THE BLOG
06/27/2012 03:43 pm ET Updated Aug 25, 2012

Community Legal Volunteers Promote Justice: Part 1 -- Olowo John

Several months after receiving paralegal training through Just Like My Child Foundation's (JLMC's) Project Justice, community legal volunteers are actively responding to domestic violence cases in their communities, mediating between husband and wife, or parents and children with great success. This past week, our staff had the pleasure of interviewing two of the community legal volunteers, Olowo John and Serina, in the village of Giriyadda, where JLMC is constructing St. Kizito Primary School through Project Universal Education. Today, we introduce you to Olowo John and some of the people he has helped.

Olowo John is the deputy head teacher at St. Kizito Primary School. He was chosen by his community to participate in the 10-day paralegal training facilitated by FIDA, an organization of Ugandan women lawyers. He expressed much thanks for the opportunity to participate in the training, because it helped widen his knowledge as a person and empowered him to help people in his community. John spends his free time counseling families suffering from domestic violence and tries to sensitize the communities about women's and children's rights, telling parents to handle their children with care and respect. John said he is "proud to be chosen and be a part of [Project Justice]."

John shared several stories with us about the people he's counseled and the lives he's helped change.

There is a young boy who took 200 shillings (less than 5 cents) from his father without permission. The father responded by tying his son's hands together with banana fiber and setting him on fire. John said if the father had known about the rights of the child, he would not have burned his son. His son made a mistake, but the punishment was beyond excessive. Since receiving the FIDA training, John visits homes, like this one, trying to counsel families where there is domestic violence.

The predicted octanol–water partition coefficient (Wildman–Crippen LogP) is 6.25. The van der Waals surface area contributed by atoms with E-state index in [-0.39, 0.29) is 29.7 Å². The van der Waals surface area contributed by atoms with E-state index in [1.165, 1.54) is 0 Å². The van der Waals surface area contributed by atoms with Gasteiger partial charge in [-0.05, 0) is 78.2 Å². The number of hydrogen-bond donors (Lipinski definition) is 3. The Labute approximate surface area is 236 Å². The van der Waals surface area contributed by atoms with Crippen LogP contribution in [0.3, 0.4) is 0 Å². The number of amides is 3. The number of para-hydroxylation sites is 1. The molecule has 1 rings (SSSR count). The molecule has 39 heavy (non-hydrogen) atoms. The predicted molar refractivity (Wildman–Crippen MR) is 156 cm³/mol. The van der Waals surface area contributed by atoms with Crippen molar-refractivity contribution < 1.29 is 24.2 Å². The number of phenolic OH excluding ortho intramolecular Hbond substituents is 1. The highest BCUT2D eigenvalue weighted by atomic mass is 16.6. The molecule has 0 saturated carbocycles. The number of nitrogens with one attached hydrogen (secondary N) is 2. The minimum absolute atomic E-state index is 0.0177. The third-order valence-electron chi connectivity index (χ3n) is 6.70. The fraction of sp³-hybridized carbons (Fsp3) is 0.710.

The community legal volunteers solve domestic violence cases through mediation whenever possible, a different approach from what people are use to in the United States - the first response tends to be to send the offender of the violent act immediately to jail. Mediation, if successful, allows families in Uganda to stay together and even strengthens relationships and ties to the community.

A parent at John's school is a drunkard. His wife approached John to complain that she can't pay the school fees that buy her son porridge and tea for lunch because her husband "boozes." John went to speak to the husband to tell him that his child is without porridge and tea, and when the boy is hungry he cannot study well. Several weeks later, John went back to the wife to find out if the situation had improved, which the wife confirmed had improved. John returned to the home several more times to visit with the couple and soon became good friends with the family. Over time, the situation at the home changed. The boy's school fees were paid so he can eat lunch at school, and he is even participating on an end of year school field trip paid by his father.

John works closely with two other paralegals in his area. They share their experiences and often work cases together to help each other out.

There is still a need for more sensitization trainings and community dialogues to try to change the attitudes and behaviors toward women and children. But, the JLMC staff is really excited about Project Justice because there have been so many positive and life-changing outcomes in such a short time. JLMC will be working closely with our local partners, including newly trained paralegals like John, to come up with a plan of action for the year to increase the number of success stories.

Stay tuned as we introduce you to Serina later this week, another exceptional community legal volunteer who others are turning to: "If you have a problem, you call Serina."

In the meantime, help support JLMC's efforts in creating healthy communities in Uganda.

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